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What trying to access abortion care is like here in post-Dobbs Missouri
Kansas recently celebrated a big win for reproductive rights. Things are very different just across the border.
By Kelsey Rhodes
Across the pages of every news outlet in early August — including this NBC article featuring a photo of me — we saw coverage of Kansas’s big win for abortion access. While Kansas’s rejection of an anti-abortion amendment was certainly a victory for Kansans in particular and the reproductive rights cause nationally, here in neighboring Missouri, the reality is quite different. Abortion bans are a fact of life and were even when Roe was still the law of the land.
I know this because this is my life and community. As a pregnant capable person who lives in Kansas City, Missouri, partnered to an abortion provider, and in community with abortion providers across the country, I hear stories every day of just how normal abortion is to people who need them. People get pregnant, know they don’t want to or can’t be, and desire the safe, basic health care they deserve. But our elected officials are doing their damnedest to stigmatize, shame, and villainize people who need abortions. The way they frame the conversation around abortion is wrong. It doesn’t speak to the reality of our communities.
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Abortion is normal. Just a few weeks ago, I dropped my partner off at one of the many clinics in the region where she provides abortion care. In a quiet parking lot in Wichita, Kansas, one of the five abortion clinics in the entire state, patients, their partners, and their kids waited for appointment times in cars, their radios and heaters humming. I couldn’t help but think about how badly I wished for politicians and voters from both sides of the aisle to see how normal this scene was. Not dramatic. Not fraught. But deeply problematic. Because that week, the parking lot was filled with cars with Texas license plates. Alabama. Louisiana. New Mexico. Missouri. Arkansas. They had all driven all day or all night to be here. To be handed pills, or to have a five minute outpatient procedure.
Abortion is more accessible in Kansas than many states in the region, thanks in no small part to the work of organizers. The vote on the referendum reaffirmed the state’s Supreme Court decision in 2019 that abortion rights are enshrined into Kansas’s constitution. Kansas became a critical access point not just for Kansans and neighboring Missourians, but like those license plates at the clinic showed, for people across broad swaths of the country. While we are definitely seeing a surge in Kansas abortion clinics caring for people from surrounding states — there’s been a 36 percent increase in patients being seen at Kansas clinics since the US Supreme Court overturned the federal right to an abortion — this is not new.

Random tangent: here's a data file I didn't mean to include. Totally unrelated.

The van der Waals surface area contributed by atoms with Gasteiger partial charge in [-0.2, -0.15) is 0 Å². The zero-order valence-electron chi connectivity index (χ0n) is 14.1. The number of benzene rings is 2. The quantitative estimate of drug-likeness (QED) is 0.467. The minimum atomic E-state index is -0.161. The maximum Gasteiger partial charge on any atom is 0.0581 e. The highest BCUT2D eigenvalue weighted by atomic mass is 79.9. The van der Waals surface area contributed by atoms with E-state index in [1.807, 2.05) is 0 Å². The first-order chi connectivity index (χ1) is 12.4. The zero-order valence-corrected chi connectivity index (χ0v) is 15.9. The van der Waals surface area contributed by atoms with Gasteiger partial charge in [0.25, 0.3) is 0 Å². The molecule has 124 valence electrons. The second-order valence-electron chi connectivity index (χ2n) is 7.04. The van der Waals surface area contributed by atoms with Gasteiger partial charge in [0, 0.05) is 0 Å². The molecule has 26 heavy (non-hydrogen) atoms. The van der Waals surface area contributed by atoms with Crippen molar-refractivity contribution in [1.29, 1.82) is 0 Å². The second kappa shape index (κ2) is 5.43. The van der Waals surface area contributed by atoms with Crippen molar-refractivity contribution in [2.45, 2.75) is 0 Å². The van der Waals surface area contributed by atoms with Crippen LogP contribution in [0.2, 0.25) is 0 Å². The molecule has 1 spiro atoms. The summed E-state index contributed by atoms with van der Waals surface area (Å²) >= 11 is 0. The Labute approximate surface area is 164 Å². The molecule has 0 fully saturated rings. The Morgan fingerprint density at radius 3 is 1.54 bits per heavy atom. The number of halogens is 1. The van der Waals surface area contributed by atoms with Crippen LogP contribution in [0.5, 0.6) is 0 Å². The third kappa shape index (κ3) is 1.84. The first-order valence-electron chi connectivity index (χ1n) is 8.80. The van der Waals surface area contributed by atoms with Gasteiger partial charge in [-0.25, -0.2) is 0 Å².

Abortion access has been essentially impossible in Missouri for years due to the medically unnecessary, dangerous abortion bans that have been passed in recent decades, with the final strike being a trigger law passed in 2019 stating that if Roe v. Wade were to ever be overturned, the state would immediately ban abortion care outright. That trigger ban went into effect following SCOTUS’s Dobbs decision in June.
Back when that trigger law was passed, Missouri only had one abortion clinic. Abortion may technically have been legal, but the restrictions were so many and layered that it was as though a total ban was already in place. Patients had to receive state mandated counseling filled with lies about abortion and aimed to discourage patients from getting the care they needed. They then had to wait 72 hours (a barrier put into place in 2014) before returning to the clinic, another medically unnecessary hoop to jump through designed to make it harder for people to access health care.
By the time the Dobbs decision came down, Missourians had already been crossing state lines to Kansas and Illinois to get abortion care. Abortion is now banned in Missouri in all cases, except in extremely limited instances of medical emergencies or if the life of the pregnant person is at risk. These exceptions are extremely challenging to navigate; to people who need abortions, every abortion is medically necessary. But the confusion and coercion is the point.
As we see in Missouri and Kansas, there’s nothing easy about finding an appointment at an increasingly limited number of clinic options, getting there, and then paying for the care. Traveling to an appointment from one end of a large metro area to another, let alone across an entire state or states, can make the care in and of itself impossible to access, despite its legality. Not everyone has a car, and rural areas generally don’t have much in the way of public transportation options. Ride share apps have mileage limitations and assume that everyone in our communities has credit cards. Childcare can be challenging to find and pay for, and we know that the majority of people who access abortion care are already parents. These barriers inequitably target and impact people with identities who are already under systemic attack in America: Black and Indigenous and Brown people, queer people, trans people, young people, immigrants, people with disabilities.